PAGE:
These cute but eminently stinky Tuo Cha from Upton Tea Imports were my very first purchase ever of this type of tea. That was more than a decade ago. Seriously. They sat in a drawer alone, neglected and scorned for all this time, never to be infused until today. They aren’t nearly as stinky as I recall, but I figured, how can pu-ehr go bad, really? Perhaps they have improved with age!
The strong scent of the initial sample (which contained 6 tuo cha, now 5) left such a lasting impression on me that I completely avoided this entire category of tea. Why would I want to drink such a thing? I asked myself most logically.
After seeing the throngs of pu-erh devotees out there in the world wide web, some of whom spend time here at Steepster, I realized, at last, that first impressions might deceive. Perhaps it’s really true:
Don’t judge a book by its cover or a tuo cha by its stench!
I tossed the first short infusion and proceeded to brew this tea using near-boiling water, which swiftly produced a dark brownish amber liquor with not a trace of its former stinkiness lingering in the air. To be honest, and a bit surprisingly (or not!) the flavor strikes me as a cross between a Yunnan black and a Lapsang Souchong tea. Does anyone else find similarities between pu-erh and Lapsang? Or is it just this particular batch?
Anyway, it’s good, and now I’m off to the races for many new adventures in the vast land of pu-erh! I needed to clear this hurdle before I could try any other pure pu-erhs. Mission accomplished, and happily, too!
The leaves smell soooo vanilla with sweet bergamot… reminds me a lot of Paris from Harney. But when steeped, there isn’t much vanilla or bergamot. It is however, massively Darjeeling. Deeply muscatel with stone fruits and some grassyness. I got zero astringency as well. I quite like this one, even if it wasn’t quite what I was expecting.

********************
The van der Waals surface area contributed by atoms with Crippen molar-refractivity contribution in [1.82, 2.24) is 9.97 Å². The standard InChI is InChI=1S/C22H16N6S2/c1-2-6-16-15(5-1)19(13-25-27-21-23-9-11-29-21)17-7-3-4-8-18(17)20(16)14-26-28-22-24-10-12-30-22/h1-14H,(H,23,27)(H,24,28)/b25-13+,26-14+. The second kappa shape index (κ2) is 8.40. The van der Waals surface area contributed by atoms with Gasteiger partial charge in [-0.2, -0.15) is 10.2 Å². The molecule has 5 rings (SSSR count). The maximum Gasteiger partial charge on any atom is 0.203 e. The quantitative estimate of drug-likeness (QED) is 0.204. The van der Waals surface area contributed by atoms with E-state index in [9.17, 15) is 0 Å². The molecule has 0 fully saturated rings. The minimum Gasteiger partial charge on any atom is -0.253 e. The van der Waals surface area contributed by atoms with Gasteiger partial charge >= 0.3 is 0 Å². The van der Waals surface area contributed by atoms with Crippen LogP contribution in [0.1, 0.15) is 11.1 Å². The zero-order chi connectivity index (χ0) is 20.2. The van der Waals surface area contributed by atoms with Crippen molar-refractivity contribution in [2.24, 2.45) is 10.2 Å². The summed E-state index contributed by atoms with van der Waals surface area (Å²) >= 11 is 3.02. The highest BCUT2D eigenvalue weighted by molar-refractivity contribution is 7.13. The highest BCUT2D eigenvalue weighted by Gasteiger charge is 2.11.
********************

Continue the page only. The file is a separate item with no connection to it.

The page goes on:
This has darker leaves than the Yunnan Black Buds from Upton. It also has more of the flavor I expect. Hay, dust, minor hint of smoke (or maybe it’s just my super paranoid smoke detector tastebuds), some sharpness. I normally would expect sweetness rather than sharpness though. While this is better than the Black Buds, it is still a wholly unremarkable Yunnan. Still, better than no Yunnan, but nothing I’ll get more of.
This was a fairly plain Yunnan to me. I steeped for 1 minute and then for 3. Not much change and the flavor didn’t really deepen or expand at all. At 5 minutes there was more classic Yunnan flavor. It’s better than no Yunnan, but aside from the dry leaves being very pretty with a goldeny mix, this is not a standout for me.
This has become another favorite. I really like the lemon pudding flavor this tea has. It’s light but full of flavor while keeping it’s basic Earl Grey feel. Good stuff. I realized I’m starting to get a set of favorite Earl Greys in my cupboard, and I am very happy with my selection. I have everything from Twinnings Lady Grey, to this lovely, to Zen Tea’s EGC, and I adore each one for different reasons. This tea I like because it has a great EG and lemon flavor. It seems like there are a million lemon flavored teas out there, but most of them are too harsh/bitter for me. This one has a softness and a great creamy note from the vanilla that makes it a winner in my book.
Yay for Earl Greys in all their lovely forms!